Understanding My Pre-Teen Child – Part 1
Posted on: January 9, 2019. Comments ( 1 )

Author: Mrs. Radhika Mohan, Educational Consultant

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Twelve-year-old Shefali storms out shouting, “You’re ruining my life…” Banging the door behind him, Shashank screams, “I hate you, I hate you, I hate you…” These are common complaints parents share with us when they come to school. What causes these outbursts? Such outbursts are triggered by only the changes happening in the pre-teenage brain. We, as adults, and also as parents, need to understand this.

A recent study conducted by the Max Planck Institute in Berlin, Germany, says teenagers go through the same rewiring between the ages of 13 and 17 as they did when they were toddlers. But it becomes difficult for us to handle them second time around, because they’ve grown up in size and are adept at using their sharp tongue. Of course, carrying this impulse in them cannot allow us to handle them as toddlers, though.

Sometimes it seems overwhelming when parents tell us that they seem to be losing their connection with their teen, but this is actually when they need us most. We may need to know what NOT to do in order to salvage our relationship and help them face this stage in their life, less turbulently. Firstly, we should stop exclaiming “What’s wrong with you!!!” albeit genuinely done. However, all too often, it’s a rhetorical outburst, blurted out by parents who are at the end of their patience. Worse still is the message that we think there’s something fundamentally defective about our child, which can never be changed.

Researchers say that the frontal lobes in their brains, which controls impulse and facilitates reasoning, and planning, are the last to be rewired for adulthood. While this rearrangement is going on, decision-making is re-routed via the amygdala, a primal part of the brain, which reacts instantaneously and emotionally to any perceived threat. Neuroscientist Dr. Frances Jensen says, “Teenagers make much more sense when you understand that the frontal lobes of the brain are the last part to fully develop. The brain just doesn’t know how to regulate itself yet. They’re like Ferraris with weak brakes.”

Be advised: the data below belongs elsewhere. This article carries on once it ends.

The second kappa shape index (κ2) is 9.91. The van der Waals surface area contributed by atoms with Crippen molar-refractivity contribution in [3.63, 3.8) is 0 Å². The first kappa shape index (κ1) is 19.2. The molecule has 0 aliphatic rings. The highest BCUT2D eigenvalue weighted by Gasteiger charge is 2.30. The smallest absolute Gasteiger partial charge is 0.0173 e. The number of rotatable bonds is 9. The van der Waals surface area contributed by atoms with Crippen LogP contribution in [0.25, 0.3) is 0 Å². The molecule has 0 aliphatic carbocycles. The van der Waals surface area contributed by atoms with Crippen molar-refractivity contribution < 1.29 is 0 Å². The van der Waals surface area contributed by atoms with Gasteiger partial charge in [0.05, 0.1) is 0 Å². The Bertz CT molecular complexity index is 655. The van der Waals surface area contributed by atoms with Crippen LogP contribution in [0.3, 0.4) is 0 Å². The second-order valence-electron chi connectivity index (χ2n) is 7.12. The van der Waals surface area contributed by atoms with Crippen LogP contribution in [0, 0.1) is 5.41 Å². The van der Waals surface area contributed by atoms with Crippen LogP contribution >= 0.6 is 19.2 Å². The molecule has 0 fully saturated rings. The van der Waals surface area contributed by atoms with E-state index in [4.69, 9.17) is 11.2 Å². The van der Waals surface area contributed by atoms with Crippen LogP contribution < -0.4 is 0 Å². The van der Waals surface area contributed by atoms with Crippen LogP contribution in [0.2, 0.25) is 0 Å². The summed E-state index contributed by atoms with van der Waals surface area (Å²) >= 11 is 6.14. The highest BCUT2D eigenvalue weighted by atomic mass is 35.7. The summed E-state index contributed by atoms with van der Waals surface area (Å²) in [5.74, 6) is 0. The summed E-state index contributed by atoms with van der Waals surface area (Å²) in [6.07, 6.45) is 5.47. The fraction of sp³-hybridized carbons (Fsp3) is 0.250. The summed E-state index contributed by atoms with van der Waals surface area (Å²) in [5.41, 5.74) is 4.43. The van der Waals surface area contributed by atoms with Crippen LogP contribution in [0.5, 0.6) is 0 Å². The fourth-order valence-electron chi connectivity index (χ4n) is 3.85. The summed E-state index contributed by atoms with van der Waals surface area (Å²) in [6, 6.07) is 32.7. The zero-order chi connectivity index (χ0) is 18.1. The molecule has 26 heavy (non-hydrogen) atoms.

We may think teenagers never listen to us, anyway, but on the contrary, they’re hypersensitive to our opinions of them. They only pretend not to care because that is their defence mechanism. To confused adolescents, despairing comments by those who are supposed to love them the most, can cut really deep. Such messages get turned as negative self-talk. These voices can be hard to silence once they get hooked to a teen’s malleable brain, just as it is laying down the pathways, which will influence their future mental health.

“We need to understand them as well as understand their ‘growth mindset’. Of course, no negative mindset is ever fixed/stuck; we can all evolve and change”, states Carole Dweck, Professor of Psychology at Stanford University.

We often find ourselves raising our voices when our child becomes as equal match to us in size. This can seem the easiest and even the only option to show teens we mean business. At times like this, our ‘reptile brain’—the basic instinct of fight or flight—takes over, before our higher-order thought process has the chance to modify our actions. We should allow our homes to be a haven—free from the pressures of the outside world—where our kids can relax and recharge…

…continued in the next part

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Comments (1)


    Ginsha says:

    Nicely written . Very interesting and giving good insight

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